Searching for Pekpek: Cassowaries and Conservation in the New Guinea Rainforest

Front Cover
Cassowary Conservation & Publishing, LLC., 2014 - Biography & Autobiography - 235 pages
Andrew Mack immersed himself in a vast expanse of roadless, old growth rainforest of Papua New Guinea in 1987.

He and his co-investigator Debra Wright, built a research station by hand and lived there for years. Their mission was to study the secretive and perhaps most dinosaur-like creature still roaming the planet: the cassowary.

The ensuing adventures of this unorthodox biologist studying seeds found in cassowary droppings (pekpek), learning to live among the indigenous Pawai'ia, traversing jungles, fighting pests and loneliness, struggling against unscrupulous oil speculators, and more are woven into a compelling tale that spans two decades. Mack shares the insights he garnered about rainforest ecology while studying something as seemingly mundane as cassowary pekpek. He ultimately gained profound insight into why conservation is failing in places like Papua New Guinea and struggled to create a more viable strategy for conserving some of Earth's last wild rainforests.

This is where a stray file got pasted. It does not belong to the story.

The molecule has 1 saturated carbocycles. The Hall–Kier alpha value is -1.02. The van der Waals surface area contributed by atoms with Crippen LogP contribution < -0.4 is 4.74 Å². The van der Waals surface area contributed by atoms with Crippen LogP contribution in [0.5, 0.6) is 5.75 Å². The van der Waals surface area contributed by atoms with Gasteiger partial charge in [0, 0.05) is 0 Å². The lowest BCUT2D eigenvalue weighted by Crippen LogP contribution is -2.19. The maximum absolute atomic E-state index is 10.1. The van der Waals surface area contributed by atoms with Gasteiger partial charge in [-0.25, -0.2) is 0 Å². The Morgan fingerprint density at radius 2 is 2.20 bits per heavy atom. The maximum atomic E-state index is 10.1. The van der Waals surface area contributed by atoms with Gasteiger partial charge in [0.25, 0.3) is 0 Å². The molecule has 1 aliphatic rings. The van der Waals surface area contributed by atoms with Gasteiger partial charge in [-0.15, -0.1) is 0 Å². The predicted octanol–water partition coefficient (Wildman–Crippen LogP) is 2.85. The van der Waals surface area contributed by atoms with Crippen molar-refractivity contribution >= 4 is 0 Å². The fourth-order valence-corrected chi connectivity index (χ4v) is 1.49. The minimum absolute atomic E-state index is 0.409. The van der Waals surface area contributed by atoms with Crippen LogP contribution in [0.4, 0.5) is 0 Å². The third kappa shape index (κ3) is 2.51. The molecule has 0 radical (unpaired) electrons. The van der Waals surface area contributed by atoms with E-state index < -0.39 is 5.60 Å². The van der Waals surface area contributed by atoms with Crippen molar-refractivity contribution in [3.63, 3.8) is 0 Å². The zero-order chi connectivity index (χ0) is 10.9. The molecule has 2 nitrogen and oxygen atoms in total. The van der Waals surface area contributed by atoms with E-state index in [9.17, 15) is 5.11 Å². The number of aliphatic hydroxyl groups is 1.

About the author (2014)

Andrew L. Mack Ph.D. is Executive Director of the Indo-Pacific Conservation Alliance and founding board member of Green Capacity, Inc., and the Papua New Guinea Institute of Biological Research. He has worked for two of the largest international conservation organizations and two large natural history museums in the United States. He appreciates what an exceptional experience he was fortunate to have, living years in a pristine rainforest with no connection to the outside world, and he shares that experience with the reader. He has spent many years in other rainforest camps studying birds and tropical ecology, and he has published more than fifty scientific papers. He is most proud of the many Papua New Guinean students he has mentored. The author now lives on a small tree farm in western Pennsylvania where he focuses on writing and conservation. Mack travels often to New Guinea to support national scientists, teach and continue research on a variety of topics.

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